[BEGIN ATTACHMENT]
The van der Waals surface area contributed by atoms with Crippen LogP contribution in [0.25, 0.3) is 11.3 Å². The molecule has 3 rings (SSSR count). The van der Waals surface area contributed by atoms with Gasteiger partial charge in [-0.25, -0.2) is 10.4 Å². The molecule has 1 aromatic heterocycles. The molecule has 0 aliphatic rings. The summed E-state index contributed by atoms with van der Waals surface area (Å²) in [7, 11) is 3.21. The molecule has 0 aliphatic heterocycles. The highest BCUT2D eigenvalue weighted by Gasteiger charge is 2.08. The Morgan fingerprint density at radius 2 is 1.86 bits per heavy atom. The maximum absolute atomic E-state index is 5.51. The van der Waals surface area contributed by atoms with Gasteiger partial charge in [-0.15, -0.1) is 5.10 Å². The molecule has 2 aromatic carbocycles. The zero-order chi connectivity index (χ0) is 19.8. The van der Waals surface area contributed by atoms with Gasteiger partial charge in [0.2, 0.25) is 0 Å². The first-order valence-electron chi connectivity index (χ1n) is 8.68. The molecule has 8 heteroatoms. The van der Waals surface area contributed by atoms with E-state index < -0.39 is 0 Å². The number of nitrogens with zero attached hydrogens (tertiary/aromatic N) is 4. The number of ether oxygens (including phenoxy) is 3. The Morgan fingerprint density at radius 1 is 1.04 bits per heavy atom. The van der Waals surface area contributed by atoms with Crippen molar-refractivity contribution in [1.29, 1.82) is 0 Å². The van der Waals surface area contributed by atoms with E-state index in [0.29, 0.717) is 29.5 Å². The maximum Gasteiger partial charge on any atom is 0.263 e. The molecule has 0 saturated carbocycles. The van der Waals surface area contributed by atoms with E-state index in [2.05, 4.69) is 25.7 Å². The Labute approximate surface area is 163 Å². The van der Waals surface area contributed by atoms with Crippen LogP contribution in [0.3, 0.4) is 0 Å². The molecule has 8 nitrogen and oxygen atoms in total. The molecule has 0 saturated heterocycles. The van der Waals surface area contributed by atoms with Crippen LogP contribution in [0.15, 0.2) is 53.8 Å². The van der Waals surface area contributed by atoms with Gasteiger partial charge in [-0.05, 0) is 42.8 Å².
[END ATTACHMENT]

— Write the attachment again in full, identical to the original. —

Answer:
The van der Waals surface area contributed by atoms with Crippen LogP contribution in [0.25, 0.3) is 11.3 Å². The molecule has 3 rings (SSSR count). The van der Waals surface area contributed by atoms with Gasteiger partial charge in [-0.25, -0.2) is 10.4 Å². The molecule has 1 aromatic heterocycles. The molecule has 0 aliphatic rings. The summed E-state index contributed by atoms with van der Waals surface area (Å²) in [7, 11) is 3.21. The molecule has 0 aliphatic heterocycles. The highest BCUT2D eigenvalue weighted by Gasteiger charge is 2.08. The Morgan fingerprint density at radius 2 is 1.86 bits per heavy atom. The maximum absolute atomic E-state index is 5.51. The van der Waals surface area contributed by atoms with Gasteiger partial charge in [-0.15, -0.1) is 5.10 Å². The molecule has 2 aromatic carbocycles. The zero-order chi connectivity index (χ0) is 19.8. The van der Waals surface area contributed by atoms with Gasteiger partial charge in [0.2, 0.25) is 0 Å². The first-order valence-electron chi connectivity index (χ1n) is 8.68. The molecule has 8 heteroatoms. The van der Waals surface area contributed by atoms with E-state index < -0.39 is 0 Å². The number of nitrogens with zero attached hydrogens (tertiary/aromatic N) is 4. The number of ether oxygens (including phenoxy) is 3. The Morgan fingerprint density at radius 1 is 1.04 bits per heavy atom. The van der Waals surface area contributed by atoms with Crippen molar-refractivity contribution in [1.29, 1.82) is 0 Å². The van der Waals surface area contributed by atoms with E-state index in [0.29, 0.717) is 29.5 Å². The maximum Gasteiger partial charge on any atom is 0.263 e. The molecule has 0 saturated carbocycles. The van der Waals surface area contributed by atoms with E-state index in [2.05, 4.69) is 25.7 Å². The Labute approximate surface area is 163 Å². The van der Waals surface area contributed by atoms with Crippen LogP contribution in [0.3, 0.4) is 0 Å². The molecule has 8 nitrogen and oxygen atoms in total. The molecule has 0 saturated heterocycles. The van der Waals surface area contributed by atoms with Crippen LogP contribution in [0.15, 0.2) is 53.8 Å². The van der Waals surface area contributed by atoms with Gasteiger partial charge in [-0.05, 0) is 42.8 Å².